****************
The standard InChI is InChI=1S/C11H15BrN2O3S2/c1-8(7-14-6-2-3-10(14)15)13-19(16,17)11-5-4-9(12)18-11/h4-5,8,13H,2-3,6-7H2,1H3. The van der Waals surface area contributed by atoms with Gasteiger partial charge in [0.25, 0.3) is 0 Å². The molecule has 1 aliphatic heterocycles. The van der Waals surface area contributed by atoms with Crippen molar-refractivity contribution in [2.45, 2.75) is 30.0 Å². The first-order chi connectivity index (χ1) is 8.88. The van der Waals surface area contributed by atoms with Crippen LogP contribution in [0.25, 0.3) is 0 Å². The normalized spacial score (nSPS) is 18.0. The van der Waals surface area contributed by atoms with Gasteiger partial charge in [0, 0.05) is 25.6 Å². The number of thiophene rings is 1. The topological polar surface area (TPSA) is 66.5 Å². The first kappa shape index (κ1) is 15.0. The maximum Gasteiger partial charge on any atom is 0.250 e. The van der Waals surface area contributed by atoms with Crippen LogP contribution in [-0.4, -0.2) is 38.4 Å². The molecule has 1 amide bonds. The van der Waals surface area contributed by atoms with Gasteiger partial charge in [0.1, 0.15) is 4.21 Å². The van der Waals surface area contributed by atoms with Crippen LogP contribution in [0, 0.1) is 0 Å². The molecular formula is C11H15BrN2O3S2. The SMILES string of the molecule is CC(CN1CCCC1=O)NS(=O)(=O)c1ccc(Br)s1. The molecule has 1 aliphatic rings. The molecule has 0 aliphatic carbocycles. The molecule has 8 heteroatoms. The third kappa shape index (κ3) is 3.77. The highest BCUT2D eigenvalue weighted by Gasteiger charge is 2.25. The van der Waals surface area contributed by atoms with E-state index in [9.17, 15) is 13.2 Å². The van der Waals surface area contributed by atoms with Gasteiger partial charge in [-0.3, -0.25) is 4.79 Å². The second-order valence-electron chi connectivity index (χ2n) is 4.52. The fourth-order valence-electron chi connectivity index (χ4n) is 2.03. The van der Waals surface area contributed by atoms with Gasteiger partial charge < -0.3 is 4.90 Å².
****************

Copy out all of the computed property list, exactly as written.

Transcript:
The standard InChI is InChI=1S/C11H15BrN2O3S2/c1-8(7-14-6-2-3-10(14)15)13-19(16,17)11-5-4-9(12)18-11/h4-5,8,13H,2-3,6-7H2,1H3. The van der Waals surface area contributed by atoms with Gasteiger partial charge in [0.25, 0.3) is 0 Å². The molecule has 1 aliphatic heterocycles. The van der Waals surface area contributed by atoms with Crippen molar-refractivity contribution in [2.45, 2.75) is 30.0 Å². The first-order chi connectivity index (χ1) is 8.88. The van der Waals surface area contributed by atoms with Crippen LogP contribution in [0.25, 0.3) is 0 Å². The normalized spacial score (nSPS) is 18.0. The van der Waals surface area contributed by atoms with Gasteiger partial charge in [0, 0.05) is 25.6 Å². The number of thiophene rings is 1. The topological polar surface area (TPSA) is 66.5 Å². The first kappa shape index (κ1) is 15.0. The maximum Gasteiger partial charge on any atom is 0.250 e. The van der Waals surface area contributed by atoms with Crippen LogP contribution in [-0.4, -0.2) is 38.4 Å². The molecule has 1 amide bonds. The van der Waals surface area contributed by atoms with Gasteiger partial charge in [0.1, 0.15) is 4.21 Å². The van der Waals surface area contributed by atoms with Crippen LogP contribution in [0, 0.1) is 0 Å². The molecular formula is C11H15BrN2O3S2. The SMILES string of the molecule is CC(CN1CCCC1=O)NS(=O)(=O)c1ccc(Br)s1. The molecule has 1 aliphatic rings. The molecule has 0 aliphatic carbocycles. The molecule has 8 heteroatoms. The third kappa shape index (κ3) is 3.77. The highest BCUT2D eigenvalue weighted by Gasteiger charge is 2.25. The van der Waals surface area contributed by atoms with E-state index in [9.17, 15) is 13.2 Å². The van der Waals surface area contributed by atoms with Gasteiger partial charge in [-0.3, -0.25) is 4.79 Å². The second-order valence-electron chi connectivity index (χ2n) is 4.52. The fourth-order valence-electron chi connectivity index (χ4n) is 2.03. The van der Waals surface area contributed by atoms with Gasteiger partial charge < -0.3 is 4.90 Å².